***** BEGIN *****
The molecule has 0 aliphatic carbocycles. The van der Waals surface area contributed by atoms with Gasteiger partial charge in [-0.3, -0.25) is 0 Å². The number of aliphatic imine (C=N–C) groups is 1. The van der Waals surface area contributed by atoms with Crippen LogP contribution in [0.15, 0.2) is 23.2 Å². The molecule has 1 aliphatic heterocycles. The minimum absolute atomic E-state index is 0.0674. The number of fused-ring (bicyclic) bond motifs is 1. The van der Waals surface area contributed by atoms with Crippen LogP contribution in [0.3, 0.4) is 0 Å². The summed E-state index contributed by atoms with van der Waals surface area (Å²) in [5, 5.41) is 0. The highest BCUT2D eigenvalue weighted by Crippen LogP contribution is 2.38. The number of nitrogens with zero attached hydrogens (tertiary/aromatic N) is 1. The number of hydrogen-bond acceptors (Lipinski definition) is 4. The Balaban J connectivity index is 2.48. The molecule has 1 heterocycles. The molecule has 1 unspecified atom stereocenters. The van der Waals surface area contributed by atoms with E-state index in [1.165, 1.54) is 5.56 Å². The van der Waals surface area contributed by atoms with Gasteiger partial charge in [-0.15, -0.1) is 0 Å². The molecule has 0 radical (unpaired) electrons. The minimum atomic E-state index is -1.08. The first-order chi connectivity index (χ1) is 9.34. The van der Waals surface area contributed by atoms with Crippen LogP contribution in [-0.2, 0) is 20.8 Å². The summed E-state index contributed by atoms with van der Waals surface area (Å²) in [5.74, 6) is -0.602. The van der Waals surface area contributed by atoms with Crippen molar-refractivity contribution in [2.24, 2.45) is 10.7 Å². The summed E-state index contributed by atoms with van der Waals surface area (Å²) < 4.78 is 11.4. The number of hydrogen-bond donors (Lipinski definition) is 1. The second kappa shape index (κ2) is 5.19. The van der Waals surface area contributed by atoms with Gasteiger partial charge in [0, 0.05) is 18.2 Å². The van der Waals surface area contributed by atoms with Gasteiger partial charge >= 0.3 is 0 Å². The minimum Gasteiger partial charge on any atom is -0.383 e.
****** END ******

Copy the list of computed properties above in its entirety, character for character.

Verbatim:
The molecule has 0 aliphatic carbocycles. The van der Waals surface area contributed by atoms with Gasteiger partial charge in [-0.3, -0.25) is 0 Å². The number of aliphatic imine (C=N–C) groups is 1. The van der Waals surface area contributed by atoms with Crippen LogP contribution in [0.15, 0.2) is 23.2 Å². The molecule has 1 aliphatic heterocycles. The minimum absolute atomic E-state index is 0.0674. The number of fused-ring (bicyclic) bond motifs is 1. The van der Waals surface area contributed by atoms with Crippen LogP contribution in [0.3, 0.4) is 0 Å². The summed E-state index contributed by atoms with van der Waals surface area (Å²) in [5, 5.41) is 0. The highest BCUT2D eigenvalue weighted by Crippen LogP contribution is 2.38. The number of nitrogens with zero attached hydrogens (tertiary/aromatic N) is 1. The number of hydrogen-bond acceptors (Lipinski definition) is 4. The Balaban J connectivity index is 2.48. The molecule has 1 heterocycles. The molecule has 1 unspecified atom stereocenters. The van der Waals surface area contributed by atoms with E-state index in [1.165, 1.54) is 5.56 Å². The van der Waals surface area contributed by atoms with Gasteiger partial charge in [-0.15, -0.1) is 0 Å². The molecule has 0 radical (unpaired) electrons. The minimum atomic E-state index is -1.08. The first-order chi connectivity index (χ1) is 9.34. The van der Waals surface area contributed by atoms with Crippen LogP contribution in [-0.2, 0) is 20.8 Å². The summed E-state index contributed by atoms with van der Waals surface area (Å²) in [5.74, 6) is -0.602. The van der Waals surface area contributed by atoms with Crippen molar-refractivity contribution in [2.24, 2.45) is 10.7 Å². The summed E-state index contributed by atoms with van der Waals surface area (Å²) < 4.78 is 11.4. The number of hydrogen-bond donors (Lipinski definition) is 1. The second kappa shape index (κ2) is 5.19. The van der Waals surface area contributed by atoms with Gasteiger partial charge in [0, 0.05) is 18.2 Å². The van der Waals surface area contributed by atoms with Gasteiger partial charge >= 0.3 is 0 Å². The minimum Gasteiger partial charge on any atom is -0.383 e.